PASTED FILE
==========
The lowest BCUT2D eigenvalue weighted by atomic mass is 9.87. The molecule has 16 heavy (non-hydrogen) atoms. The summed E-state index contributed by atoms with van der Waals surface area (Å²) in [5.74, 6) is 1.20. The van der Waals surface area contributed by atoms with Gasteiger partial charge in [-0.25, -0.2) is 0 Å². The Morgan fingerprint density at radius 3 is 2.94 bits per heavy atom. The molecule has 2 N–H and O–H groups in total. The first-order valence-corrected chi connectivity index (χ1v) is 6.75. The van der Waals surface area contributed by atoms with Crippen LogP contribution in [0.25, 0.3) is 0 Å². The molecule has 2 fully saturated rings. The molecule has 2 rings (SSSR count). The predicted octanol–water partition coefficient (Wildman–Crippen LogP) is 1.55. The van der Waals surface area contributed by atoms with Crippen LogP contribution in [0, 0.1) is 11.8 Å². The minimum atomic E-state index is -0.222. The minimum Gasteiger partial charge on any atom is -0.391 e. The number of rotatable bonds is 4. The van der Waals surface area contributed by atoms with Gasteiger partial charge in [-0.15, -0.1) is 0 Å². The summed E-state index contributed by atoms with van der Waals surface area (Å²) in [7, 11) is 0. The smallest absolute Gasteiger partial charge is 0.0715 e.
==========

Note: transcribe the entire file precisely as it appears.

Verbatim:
The lowest BCUT2D eigenvalue weighted by atomic mass is 9.87. The molecule has 16 heavy (non-hydrogen) atoms. The summed E-state index contributed by atoms with van der Waals surface area (Å²) in [5.74, 6) is 1.20. The van der Waals surface area contributed by atoms with Gasteiger partial charge in [-0.25, -0.2) is 0 Å². The Morgan fingerprint density at radius 3 is 2.94 bits per heavy atom. The molecule has 2 N–H and O–H groups in total. The first-order valence-corrected chi connectivity index (χ1v) is 6.75. The van der Waals surface area contributed by atoms with Crippen LogP contribution in [0.25, 0.3) is 0 Å². The molecule has 2 fully saturated rings. The molecule has 2 rings (SSSR count). The predicted octanol–water partition coefficient (Wildman–Crippen LogP) is 1.55. The van der Waals surface area contributed by atoms with Crippen LogP contribution in [0, 0.1) is 11.8 Å². The minimum atomic E-state index is -0.222. The minimum Gasteiger partial charge on any atom is -0.391 e. The number of rotatable bonds is 4. The van der Waals surface area contributed by atoms with Gasteiger partial charge in [-0.15, -0.1) is 0 Å². The summed E-state index contributed by atoms with van der Waals surface area (Å²) in [7, 11) is 0. The smallest absolute Gasteiger partial charge is 0.0715 e.